The 20-year-old white supremacist from Ohio arrested by police for allegedly driving his car into a crowd in Charlottesville, Virginia, killing one person and injuring 19 others, thought that "Nazis were pretty cool guys", according to his former school teacher.

James Alex Fields, 20, was arrested after it's thought he ploughed his car into a group gathered to protest against a white supremacist rally in the university town. After driving into the crowd, Fields reversed and drove off, with the front of his car "all smashed up", eyewitnesses said.

He was arrested later that afternoon on suspicion of criminal homicide, police said. A 32-year-old mother and paralegal, Heather Heyer, was killed in the incident.

Fields, of Maumee, Ohio, appeared in court on Monday morning by video link charged with the second-degree murder.

Fields' former history teacher spoke about teaching him at Randall K. Cooper High School in Union, Kentucky. Derek Weimer said that Fields was "fairly quiet", "smart", and also an open admirer of Adolf Hitler and the Nazis.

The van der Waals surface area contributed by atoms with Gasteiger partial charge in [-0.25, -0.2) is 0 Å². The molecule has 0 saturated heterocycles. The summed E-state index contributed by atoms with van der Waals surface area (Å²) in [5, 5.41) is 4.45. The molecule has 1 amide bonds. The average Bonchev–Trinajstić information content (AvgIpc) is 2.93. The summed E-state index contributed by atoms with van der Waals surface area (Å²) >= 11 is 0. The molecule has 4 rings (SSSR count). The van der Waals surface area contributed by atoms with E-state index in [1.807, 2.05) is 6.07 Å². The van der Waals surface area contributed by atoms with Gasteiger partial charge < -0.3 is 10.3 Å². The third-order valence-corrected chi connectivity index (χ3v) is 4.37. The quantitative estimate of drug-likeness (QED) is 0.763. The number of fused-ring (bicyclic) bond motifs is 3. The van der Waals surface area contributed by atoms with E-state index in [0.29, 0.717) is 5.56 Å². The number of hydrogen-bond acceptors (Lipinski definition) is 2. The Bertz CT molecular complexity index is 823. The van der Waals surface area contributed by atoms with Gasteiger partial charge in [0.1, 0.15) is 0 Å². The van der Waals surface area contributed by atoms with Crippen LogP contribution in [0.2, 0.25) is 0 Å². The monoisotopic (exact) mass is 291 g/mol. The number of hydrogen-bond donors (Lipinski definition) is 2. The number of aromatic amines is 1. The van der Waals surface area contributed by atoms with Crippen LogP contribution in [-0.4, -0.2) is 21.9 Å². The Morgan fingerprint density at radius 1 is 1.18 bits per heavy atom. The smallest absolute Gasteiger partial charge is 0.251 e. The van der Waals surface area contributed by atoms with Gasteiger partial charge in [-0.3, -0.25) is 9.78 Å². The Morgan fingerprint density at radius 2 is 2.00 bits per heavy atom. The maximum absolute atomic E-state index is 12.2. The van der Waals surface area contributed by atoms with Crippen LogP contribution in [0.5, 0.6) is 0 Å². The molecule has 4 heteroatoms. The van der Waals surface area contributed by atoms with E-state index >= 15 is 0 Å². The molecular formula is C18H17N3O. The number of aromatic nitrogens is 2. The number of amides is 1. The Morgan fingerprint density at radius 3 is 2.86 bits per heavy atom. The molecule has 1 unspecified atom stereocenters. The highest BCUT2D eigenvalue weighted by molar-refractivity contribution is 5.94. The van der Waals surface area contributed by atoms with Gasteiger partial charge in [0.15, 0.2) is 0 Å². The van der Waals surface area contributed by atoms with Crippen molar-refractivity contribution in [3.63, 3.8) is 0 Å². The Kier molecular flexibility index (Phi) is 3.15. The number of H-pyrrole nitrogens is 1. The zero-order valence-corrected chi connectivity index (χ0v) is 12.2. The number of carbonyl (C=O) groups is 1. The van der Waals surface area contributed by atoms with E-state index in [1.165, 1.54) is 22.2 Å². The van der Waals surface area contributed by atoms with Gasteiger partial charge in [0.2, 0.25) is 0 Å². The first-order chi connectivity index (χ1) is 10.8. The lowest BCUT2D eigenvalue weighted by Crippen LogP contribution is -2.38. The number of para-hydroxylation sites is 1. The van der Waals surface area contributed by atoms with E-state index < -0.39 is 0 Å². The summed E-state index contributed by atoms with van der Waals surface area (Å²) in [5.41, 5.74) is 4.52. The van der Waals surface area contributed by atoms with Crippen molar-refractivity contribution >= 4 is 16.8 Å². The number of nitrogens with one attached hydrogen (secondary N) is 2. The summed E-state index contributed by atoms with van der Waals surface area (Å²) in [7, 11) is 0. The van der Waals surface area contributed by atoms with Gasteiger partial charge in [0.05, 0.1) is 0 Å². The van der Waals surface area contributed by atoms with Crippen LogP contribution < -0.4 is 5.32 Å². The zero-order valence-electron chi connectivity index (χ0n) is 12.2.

Speaking to ABC News, Weimer said: "He really thought the Nazis were pretty cool guys." On regular occasions, Weimer attempted to challenge Fields' beliefs about Nazism.

"He would usually make his points in a calm and respectful way," Weimer said, who also reported that Fields had discussed how he had enjoyed reading Hitler's autobiogpraphy Mein Kampf.

Charlottesville: White Supremacist Charged With Murder After Car Ramming Kills Woman
James Alex Fields

The school made a trip to the Dachau concentration camp in Germany, where the Nazis killed thousands of people, mostly Jews. According to people on the trip, Fields allegedly commented: "This is is where the magic happened."

Weimer noted that the school has a low rate of diversity owing to the demographics of the area. He said: "We had between 1,200 and 1,300 students at that time. Maybe 4% were black. There were only a handful of Jews. The school was just about 6% Latin-American."

Dachau bodies
Bodies lie on the ground at the Nazi's Dachau concentration camp. Getty